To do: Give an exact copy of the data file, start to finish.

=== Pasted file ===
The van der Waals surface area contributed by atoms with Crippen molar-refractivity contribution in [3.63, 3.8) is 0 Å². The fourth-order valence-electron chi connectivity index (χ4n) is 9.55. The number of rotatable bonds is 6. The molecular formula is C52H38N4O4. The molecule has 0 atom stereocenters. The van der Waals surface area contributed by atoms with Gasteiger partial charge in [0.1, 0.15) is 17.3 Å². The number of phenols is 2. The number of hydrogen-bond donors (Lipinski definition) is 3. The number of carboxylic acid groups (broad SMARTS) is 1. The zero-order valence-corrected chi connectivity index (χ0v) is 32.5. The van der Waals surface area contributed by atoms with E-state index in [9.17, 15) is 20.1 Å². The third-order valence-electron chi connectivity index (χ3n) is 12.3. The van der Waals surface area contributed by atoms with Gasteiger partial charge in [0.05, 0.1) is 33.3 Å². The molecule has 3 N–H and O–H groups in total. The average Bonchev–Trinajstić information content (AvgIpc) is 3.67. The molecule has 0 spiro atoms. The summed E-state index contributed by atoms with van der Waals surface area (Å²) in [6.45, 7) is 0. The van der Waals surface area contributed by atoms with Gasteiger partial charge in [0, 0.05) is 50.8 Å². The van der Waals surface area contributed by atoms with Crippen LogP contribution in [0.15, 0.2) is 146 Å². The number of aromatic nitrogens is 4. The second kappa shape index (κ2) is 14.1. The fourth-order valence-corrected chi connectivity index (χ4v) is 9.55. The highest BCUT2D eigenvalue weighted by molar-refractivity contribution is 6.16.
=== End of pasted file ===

The van der Waals surface area contributed by atoms with Crippen molar-refractivity contribution in [3.63, 3.8) is 0 Å². The fourth-order valence-electron chi connectivity index (χ4n) is 9.55. The number of rotatable bonds is 6. The molecular formula is C52H38N4O4. The molecule has 0 atom stereocenters. The van der Waals surface area contributed by atoms with Gasteiger partial charge in [0.1, 0.15) is 17.3 Å². The number of phenols is 2. The number of hydrogen-bond donors (Lipinski definition) is 3. The number of carboxylic acid groups (broad SMARTS) is 1. The zero-order valence-corrected chi connectivity index (χ0v) is 32.5. The van der Waals surface area contributed by atoms with E-state index in [9.17, 15) is 20.1 Å². The third-order valence-electron chi connectivity index (χ3n) is 12.3. The van der Waals surface area contributed by atoms with Gasteiger partial charge in [0.05, 0.1) is 33.3 Å². The molecule has 3 N–H and O–H groups in total. The average Bonchev–Trinajstić information content (AvgIpc) is 3.67. The molecule has 0 spiro atoms. The summed E-state index contributed by atoms with van der Waals surface area (Å²) in [6.45, 7) is 0. The van der Waals surface area contributed by atoms with Gasteiger partial charge in [0, 0.05) is 50.8 Å². The van der Waals surface area contributed by atoms with Crippen LogP contribution in [0.15, 0.2) is 146 Å². The number of aromatic nitrogens is 4. The second kappa shape index (κ2) is 14.1. The fourth-order valence-corrected chi connectivity index (χ4v) is 9.55. The highest BCUT2D eigenvalue weighted by molar-refractivity contribution is 6.16.